Today is the 50th Anniversary of the Inauguration of John F. Kennedy. I spent the morning discussing this monumental event with my mother, who was 17 at the time of the President's swearing in. She spoke with stars in her eyes about the glamour and youth and beauty of this young President and his princess-like wife. And then the conversation turned, as it inevitably does when speaking of this historical presidency, to his assassination. To the day when a hometown hero was gunned down. When all of the dreams and hopes and excitement that was placed on his shoulders fell to the ground, and our country was left reeling.
"It was the best of times, it was the worst of times," my mother said. And this stopped me for a moment and made me sit up and recognize the power literature has in uniting us and defining life for us. Last night I had been discussing with my parents that I was reading Oprah's latest book club selection, A TALE OF TWO CITIES and GREAT EXPECTATIONS. I spoke about how when these books were assigned in school I had little to no appreciation for what Dickens was trying to say to his readers. Now, with years of experiences under my belt and a stronger appreciation for universal lessons and themes in life, I have a much stronger appreciation for the words of Dickens and for literature in general. The fact that my mom and I could be discussing such a monumental event as the inauguration, and subsequently the assasination, of JFK and bring in themes from a classic piece of literature, only further proves the power of literature to unite us and comfort us and help us to comprehend events that seem beyond comprehension. Life can be the best of times and the worst of times. It can be everything and nothing. It can be hopeful and fearful. And it is up to us, as humans, to recognize and appreciate life for being both and knowing that even in the darkest of times, there is hope just around the corner.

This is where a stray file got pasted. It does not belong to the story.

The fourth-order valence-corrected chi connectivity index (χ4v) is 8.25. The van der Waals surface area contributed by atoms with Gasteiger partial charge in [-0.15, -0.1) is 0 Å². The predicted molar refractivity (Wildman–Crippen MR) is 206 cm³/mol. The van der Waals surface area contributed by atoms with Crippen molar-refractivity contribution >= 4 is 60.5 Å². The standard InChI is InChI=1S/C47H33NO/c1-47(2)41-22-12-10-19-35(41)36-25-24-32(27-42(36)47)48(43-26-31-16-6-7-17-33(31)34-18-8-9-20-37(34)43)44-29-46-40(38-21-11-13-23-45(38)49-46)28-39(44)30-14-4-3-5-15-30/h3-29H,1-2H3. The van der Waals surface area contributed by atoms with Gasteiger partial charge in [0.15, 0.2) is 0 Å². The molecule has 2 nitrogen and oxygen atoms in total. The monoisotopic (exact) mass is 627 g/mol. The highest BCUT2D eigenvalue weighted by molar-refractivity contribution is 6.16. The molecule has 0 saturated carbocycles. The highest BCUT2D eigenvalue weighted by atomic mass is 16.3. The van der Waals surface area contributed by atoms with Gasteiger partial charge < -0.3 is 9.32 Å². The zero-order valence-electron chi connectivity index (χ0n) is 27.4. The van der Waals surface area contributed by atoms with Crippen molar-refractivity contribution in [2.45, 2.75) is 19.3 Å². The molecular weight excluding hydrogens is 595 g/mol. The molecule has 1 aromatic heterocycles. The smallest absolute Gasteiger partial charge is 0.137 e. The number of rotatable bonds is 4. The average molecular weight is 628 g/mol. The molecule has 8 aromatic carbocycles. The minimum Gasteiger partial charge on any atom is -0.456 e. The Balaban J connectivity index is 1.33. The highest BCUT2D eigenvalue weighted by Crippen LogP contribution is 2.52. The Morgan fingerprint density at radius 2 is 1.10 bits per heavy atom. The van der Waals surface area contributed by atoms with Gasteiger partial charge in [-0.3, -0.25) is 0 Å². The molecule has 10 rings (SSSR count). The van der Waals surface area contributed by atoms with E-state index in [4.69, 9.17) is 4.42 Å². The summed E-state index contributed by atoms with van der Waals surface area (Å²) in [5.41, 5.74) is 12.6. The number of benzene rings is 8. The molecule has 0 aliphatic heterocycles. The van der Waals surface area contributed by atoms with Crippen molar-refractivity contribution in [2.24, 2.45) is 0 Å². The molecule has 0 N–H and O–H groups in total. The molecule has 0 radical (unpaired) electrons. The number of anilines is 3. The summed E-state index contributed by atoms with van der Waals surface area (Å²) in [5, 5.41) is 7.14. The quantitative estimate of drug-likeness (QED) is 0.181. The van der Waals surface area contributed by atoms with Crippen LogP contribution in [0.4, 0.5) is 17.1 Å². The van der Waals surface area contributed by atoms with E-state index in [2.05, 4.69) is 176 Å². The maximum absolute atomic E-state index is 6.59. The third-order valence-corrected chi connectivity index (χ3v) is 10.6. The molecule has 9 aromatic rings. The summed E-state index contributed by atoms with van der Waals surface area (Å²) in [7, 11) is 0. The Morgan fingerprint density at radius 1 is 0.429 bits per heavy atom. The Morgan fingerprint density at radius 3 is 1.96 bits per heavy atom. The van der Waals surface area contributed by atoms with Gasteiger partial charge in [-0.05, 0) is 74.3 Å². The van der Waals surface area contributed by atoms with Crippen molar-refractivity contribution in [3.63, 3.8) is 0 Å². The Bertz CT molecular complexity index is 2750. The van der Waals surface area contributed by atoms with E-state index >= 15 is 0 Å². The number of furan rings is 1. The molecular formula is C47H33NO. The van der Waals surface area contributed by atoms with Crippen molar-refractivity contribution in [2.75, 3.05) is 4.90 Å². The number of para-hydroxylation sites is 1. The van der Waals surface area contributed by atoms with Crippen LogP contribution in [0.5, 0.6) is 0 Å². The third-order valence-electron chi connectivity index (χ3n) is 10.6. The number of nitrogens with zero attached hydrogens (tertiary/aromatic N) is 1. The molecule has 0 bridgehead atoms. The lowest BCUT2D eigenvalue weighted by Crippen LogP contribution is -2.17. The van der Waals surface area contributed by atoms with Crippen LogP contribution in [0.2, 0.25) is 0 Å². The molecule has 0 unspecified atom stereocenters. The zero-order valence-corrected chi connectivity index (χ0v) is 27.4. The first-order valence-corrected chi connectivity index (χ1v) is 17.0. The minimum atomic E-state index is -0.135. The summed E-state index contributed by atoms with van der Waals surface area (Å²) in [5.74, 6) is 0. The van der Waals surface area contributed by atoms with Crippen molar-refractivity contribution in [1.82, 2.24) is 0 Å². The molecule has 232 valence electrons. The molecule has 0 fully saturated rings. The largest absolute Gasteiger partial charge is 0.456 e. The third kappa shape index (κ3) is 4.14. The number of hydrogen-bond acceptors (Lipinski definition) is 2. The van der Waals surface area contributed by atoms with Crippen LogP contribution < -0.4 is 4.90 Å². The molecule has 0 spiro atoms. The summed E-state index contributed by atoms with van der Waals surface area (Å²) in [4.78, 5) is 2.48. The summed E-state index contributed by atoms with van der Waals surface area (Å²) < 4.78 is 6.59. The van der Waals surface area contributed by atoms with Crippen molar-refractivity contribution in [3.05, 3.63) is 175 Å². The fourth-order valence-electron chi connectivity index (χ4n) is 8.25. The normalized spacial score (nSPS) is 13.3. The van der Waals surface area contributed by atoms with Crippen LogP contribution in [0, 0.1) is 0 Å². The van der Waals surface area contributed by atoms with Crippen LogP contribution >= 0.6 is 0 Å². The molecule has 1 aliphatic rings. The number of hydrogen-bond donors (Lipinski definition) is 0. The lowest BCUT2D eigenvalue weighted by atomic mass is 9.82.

I am grateful for the enduring power of a book like A TALE OF TWO CITIES and GREAT EXPECTATIONS and a writer like Dickens who can show us that the human condition never changes, it evolves with time, but the defining characteristics of what makes us human, never changes.